Here’s what they got for their money.
Mike Hampton was hampered by injuries which made him largely ineffective; he went 21-28 with ERAs of 5.41 and 6.15 respectively. Denny Neagle was a respectable pitcher who had compiled a 105-69 record with a 3.92 career ERA, until the Rockies made the mistake of putting him at the top of their rotation, after which he went 19-23, 5.56 with a 5.56 ERA in three seasons. This led to the Rockies releasing him with two years left on his contract.
4) Dave Collins – Signed by the New York Yankees in 1981, Three Years, $2.475 million
After the Yankees lost the 1981 World Series, George Steinbrenner declared that baseball in the 1980s would be a game of speed and not power. This gloriously led to a full decade and a half of Yankee suckitude, and the Dave Collins signing signaled the beginning of that era. Falling in love with Collins’ 79 steals in 1980, Steinbrenner looked to Colling to drive the Yankee offense. First of all, the Bronx Bombers were already bomb-crater deep with outfielders…they lready had Dave Winfield, Ken Griffey, Jerry Mumphrey, Lou Piniella, and Reggie Jackson. Then, Steinbrenner made the ham-skulled announcement that Collins would “get more at-bats than Winfield and Jackson.”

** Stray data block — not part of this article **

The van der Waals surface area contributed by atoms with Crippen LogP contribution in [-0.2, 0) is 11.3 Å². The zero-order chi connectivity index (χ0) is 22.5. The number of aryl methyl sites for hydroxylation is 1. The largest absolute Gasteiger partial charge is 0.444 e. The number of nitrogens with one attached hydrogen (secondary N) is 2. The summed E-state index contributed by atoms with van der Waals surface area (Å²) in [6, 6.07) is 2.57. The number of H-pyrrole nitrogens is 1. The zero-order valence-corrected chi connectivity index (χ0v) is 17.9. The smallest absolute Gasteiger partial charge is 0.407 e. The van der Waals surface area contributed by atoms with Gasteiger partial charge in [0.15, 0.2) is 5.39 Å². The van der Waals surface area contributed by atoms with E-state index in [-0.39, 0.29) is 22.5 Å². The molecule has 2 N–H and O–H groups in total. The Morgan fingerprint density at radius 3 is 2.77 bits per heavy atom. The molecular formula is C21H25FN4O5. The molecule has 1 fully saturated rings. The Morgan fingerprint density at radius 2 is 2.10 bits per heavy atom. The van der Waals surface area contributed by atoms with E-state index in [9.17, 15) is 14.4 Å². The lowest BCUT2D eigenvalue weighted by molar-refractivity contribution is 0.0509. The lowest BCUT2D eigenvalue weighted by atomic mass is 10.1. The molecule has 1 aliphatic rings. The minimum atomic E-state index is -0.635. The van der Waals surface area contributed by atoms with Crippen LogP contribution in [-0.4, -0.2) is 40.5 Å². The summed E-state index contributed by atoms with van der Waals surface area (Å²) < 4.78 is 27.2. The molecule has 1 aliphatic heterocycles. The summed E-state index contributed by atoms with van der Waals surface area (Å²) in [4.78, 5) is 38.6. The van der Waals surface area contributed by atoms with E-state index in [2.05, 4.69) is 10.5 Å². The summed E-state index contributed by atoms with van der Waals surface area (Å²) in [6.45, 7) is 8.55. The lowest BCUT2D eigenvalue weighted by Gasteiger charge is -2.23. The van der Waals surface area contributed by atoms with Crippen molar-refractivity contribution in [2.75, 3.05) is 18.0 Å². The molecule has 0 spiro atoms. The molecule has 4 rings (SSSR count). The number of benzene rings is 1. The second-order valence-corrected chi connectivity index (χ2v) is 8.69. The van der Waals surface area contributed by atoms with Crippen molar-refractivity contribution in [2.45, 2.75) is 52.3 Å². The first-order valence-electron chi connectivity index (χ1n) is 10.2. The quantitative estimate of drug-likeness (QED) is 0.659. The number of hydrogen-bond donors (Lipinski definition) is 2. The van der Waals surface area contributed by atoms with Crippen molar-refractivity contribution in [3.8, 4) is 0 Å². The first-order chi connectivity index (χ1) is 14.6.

This helped drive Jackson out of the Bronx via free-agency, Collins fell 200 at-bats short of Winfield’s total, and he ended up being traded to Toronto at season’s end along with Mike Morgan and a nineteen-year-old Fred McGriff for some guy named Dale Murray.
3) Juan Pierre and Andruw Jones – Signed by the Los Angeles Dodgers; Pierre in 2006, Five years, $44 million – Jones in 2007, Two Years, $36.2 million
Here’s another “daily double,” but you might find yourself asking why are two signing in two different years listed as one item on this list. Because it was the Dodgers’ desperation which led to their making sequential and related bad decisions. The Pierre signing took no time at all to show itself as a mistake as he took his below-league-average on-base percentage and minuscule power into the offensive black hole known as Dodger Stadium (the very same Dodger Stadium that made Chan Ho Park a #1 pitcher) and exactly what you would expect to happen is exactly what happened.
Pierre became such a non-factor that the Dodgers went out the next year and gave big money to an over-the-hill Andruw Jones, who was coming off his worst season in Atlanta. Naturally, the Frank McCourt-era Dodgers decided it would be a good idea to pump big cash into him, thinking that bringing an aging slugger in decline to the cavernous Dodger Stadium could only have an upside. Once again, exactly what you would expect to happen is exactly what happened; Jones batted .158 with three home runs in 209 at bats.
Not only did signing Jones add another useless bat to the dodger outfield, it also meant shifting Pierre’s non-existent offensive to a “bat-first” position in left field. But here’s the best part…this all meant the Dodgers spent over two years and $80 million dollars only to discover they had a future All-Star ready for the job all along in Matt Kemp.